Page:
Family perception is everything. I was lucky, but not many are. Second, is the perception of your peer group. A lot of who you become in life is influenced by the people around you in your formative years. Third, societal pressure is a big hindrance. How are you perceived by your neighbours, or your friends or teachers? I think that as a girl in science you have to find a way to persevere despite those three levels of pressure. It is important to find how to build networks of women like yourself, and call on them for support and reassurance. Many of my classmates in the girls boarding school where I grew up run important scientific institutions in Tanzania, and even now, no matter where I am in the world, I reach out to this group of friends for support. Our headmistress Mama Kamm transformed the science and girls agenda in Tanzania—we still look up to her for inspiration and admiration. We have our own cohort of women who studied science. But you also have to remember that your network has to include men, because as women, we can learn from them and also count on them as our champions to change some of the misconceptions about girls and science. For example, in my case, I observed early on that my male peers tended to question authority and decisions much more than I did. When I first left Tanzania to study science, it never occurred to me to ask why my paper hadn’t been published, but a man will never shy away from asking that question. I decided to learn from these colleagues and adjusted my professional behavior accordingly.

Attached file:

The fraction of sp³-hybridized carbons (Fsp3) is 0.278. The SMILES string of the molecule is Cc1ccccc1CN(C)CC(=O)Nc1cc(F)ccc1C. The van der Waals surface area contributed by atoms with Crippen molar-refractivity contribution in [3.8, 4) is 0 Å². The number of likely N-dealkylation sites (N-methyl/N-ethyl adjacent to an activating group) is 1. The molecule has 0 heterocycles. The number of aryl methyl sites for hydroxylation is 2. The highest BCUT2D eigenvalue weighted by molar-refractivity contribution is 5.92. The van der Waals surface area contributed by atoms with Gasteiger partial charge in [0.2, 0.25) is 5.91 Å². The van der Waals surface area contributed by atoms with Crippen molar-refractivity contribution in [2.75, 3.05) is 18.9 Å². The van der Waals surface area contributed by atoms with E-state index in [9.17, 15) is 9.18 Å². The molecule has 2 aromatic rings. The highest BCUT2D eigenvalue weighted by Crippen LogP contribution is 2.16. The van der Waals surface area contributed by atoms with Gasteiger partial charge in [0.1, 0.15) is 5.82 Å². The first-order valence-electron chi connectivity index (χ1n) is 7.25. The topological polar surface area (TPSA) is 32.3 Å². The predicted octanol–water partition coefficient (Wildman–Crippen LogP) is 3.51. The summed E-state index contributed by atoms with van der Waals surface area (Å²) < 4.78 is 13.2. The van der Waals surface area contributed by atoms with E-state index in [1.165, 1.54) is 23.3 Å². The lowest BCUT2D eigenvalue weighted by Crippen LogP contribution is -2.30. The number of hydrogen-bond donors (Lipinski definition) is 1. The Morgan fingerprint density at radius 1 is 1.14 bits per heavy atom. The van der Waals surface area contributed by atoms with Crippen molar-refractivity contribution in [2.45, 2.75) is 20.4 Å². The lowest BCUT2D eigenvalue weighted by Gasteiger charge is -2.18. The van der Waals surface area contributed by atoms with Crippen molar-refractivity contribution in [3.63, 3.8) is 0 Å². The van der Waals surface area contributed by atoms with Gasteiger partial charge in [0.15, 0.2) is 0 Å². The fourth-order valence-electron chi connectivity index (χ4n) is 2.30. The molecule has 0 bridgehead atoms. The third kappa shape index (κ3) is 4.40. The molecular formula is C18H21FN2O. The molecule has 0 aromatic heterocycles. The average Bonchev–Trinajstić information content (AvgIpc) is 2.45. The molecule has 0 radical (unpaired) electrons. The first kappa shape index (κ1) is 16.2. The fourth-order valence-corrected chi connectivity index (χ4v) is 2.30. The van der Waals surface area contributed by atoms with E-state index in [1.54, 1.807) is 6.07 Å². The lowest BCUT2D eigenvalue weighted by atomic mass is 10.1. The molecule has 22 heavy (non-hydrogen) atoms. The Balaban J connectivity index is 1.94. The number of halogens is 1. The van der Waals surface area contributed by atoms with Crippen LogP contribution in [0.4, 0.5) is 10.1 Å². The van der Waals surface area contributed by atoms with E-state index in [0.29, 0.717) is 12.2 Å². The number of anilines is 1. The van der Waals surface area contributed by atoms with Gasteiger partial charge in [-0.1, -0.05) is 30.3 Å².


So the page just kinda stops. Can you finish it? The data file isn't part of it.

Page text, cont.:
How can more girls and women choose science as a career?
You have to address self-doubt because expectations from women are often very different and lower than from our male peers. We need to have many more role models. When I was growing up, there were not many women I could look up to and think “I want to be like her.” But technology has made finding these role models so much easier today. We need to use our personal stories to inspire girls. Science provided me with the fundamental DNA to do anything in my life. So while I started my career as a researcher, I later branched out to public health and policy, and today, to environment. It was my scientific foundation that made this possible. This is what I really enjoy about my new role at UN Environment: we inform the global environmental agenda through work that is grounded in science. And so the curiosity continues.
What opportunities do environmental science offer?
Environmental science is a rapidly expanding field, and as our awareness of environmental issues grows, there are more career options within environmental science for girls and women. You can pursue a degree in public health and decide to focus on environmental pollution, for example. So there are many more opportunities and options. For women, life is never clear cut and dry, no matter how much we try—we are far more nuanced in our approach to just about anything, including science. This is why I feel environmental science can only become stronger if we have more women in research, because we often bring the human angle into the science. For us to make a difference in this field, we have to start with and think of people and humanity—the social aspects of environment are equally important. These are exciting opportunities for girls and women!